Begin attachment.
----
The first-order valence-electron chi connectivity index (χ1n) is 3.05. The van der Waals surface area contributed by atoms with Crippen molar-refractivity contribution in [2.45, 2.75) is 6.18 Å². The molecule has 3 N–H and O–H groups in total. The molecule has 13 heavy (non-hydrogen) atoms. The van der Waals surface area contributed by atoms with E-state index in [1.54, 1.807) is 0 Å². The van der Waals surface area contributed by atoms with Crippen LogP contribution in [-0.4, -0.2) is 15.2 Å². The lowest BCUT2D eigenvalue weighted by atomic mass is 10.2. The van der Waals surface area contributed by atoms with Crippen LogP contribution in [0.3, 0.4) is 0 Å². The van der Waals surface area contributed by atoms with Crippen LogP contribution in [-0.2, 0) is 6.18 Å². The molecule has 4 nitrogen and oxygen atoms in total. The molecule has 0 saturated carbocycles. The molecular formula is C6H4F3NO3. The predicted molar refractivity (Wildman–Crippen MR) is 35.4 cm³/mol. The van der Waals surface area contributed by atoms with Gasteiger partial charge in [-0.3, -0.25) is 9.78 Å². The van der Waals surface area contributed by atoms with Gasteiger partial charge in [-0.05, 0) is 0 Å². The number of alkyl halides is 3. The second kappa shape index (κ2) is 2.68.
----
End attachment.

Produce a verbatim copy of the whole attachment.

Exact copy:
The first-order valence-electron chi connectivity index (χ1n) is 3.05. The van der Waals surface area contributed by atoms with Crippen molar-refractivity contribution in [2.45, 2.75) is 6.18 Å². The molecule has 3 N–H and O–H groups in total. The molecule has 13 heavy (non-hydrogen) atoms. The van der Waals surface area contributed by atoms with E-state index in [1.54, 1.807) is 0 Å². The van der Waals surface area contributed by atoms with Crippen LogP contribution in [-0.4, -0.2) is 15.2 Å². The lowest BCUT2D eigenvalue weighted by atomic mass is 10.2. The van der Waals surface area contributed by atoms with Crippen LogP contribution in [0.3, 0.4) is 0 Å². The van der Waals surface area contributed by atoms with Crippen LogP contribution in [-0.2, 0) is 6.18 Å². The molecule has 4 nitrogen and oxygen atoms in total. The molecule has 0 saturated carbocycles. The molecular formula is C6H4F3NO3. The predicted molar refractivity (Wildman–Crippen MR) is 35.4 cm³/mol. The van der Waals surface area contributed by atoms with Gasteiger partial charge in [-0.3, -0.25) is 9.78 Å². The van der Waals surface area contributed by atoms with Gasteiger partial charge in [-0.05, 0) is 0 Å². The number of alkyl halides is 3. The second kappa shape index (κ2) is 2.68.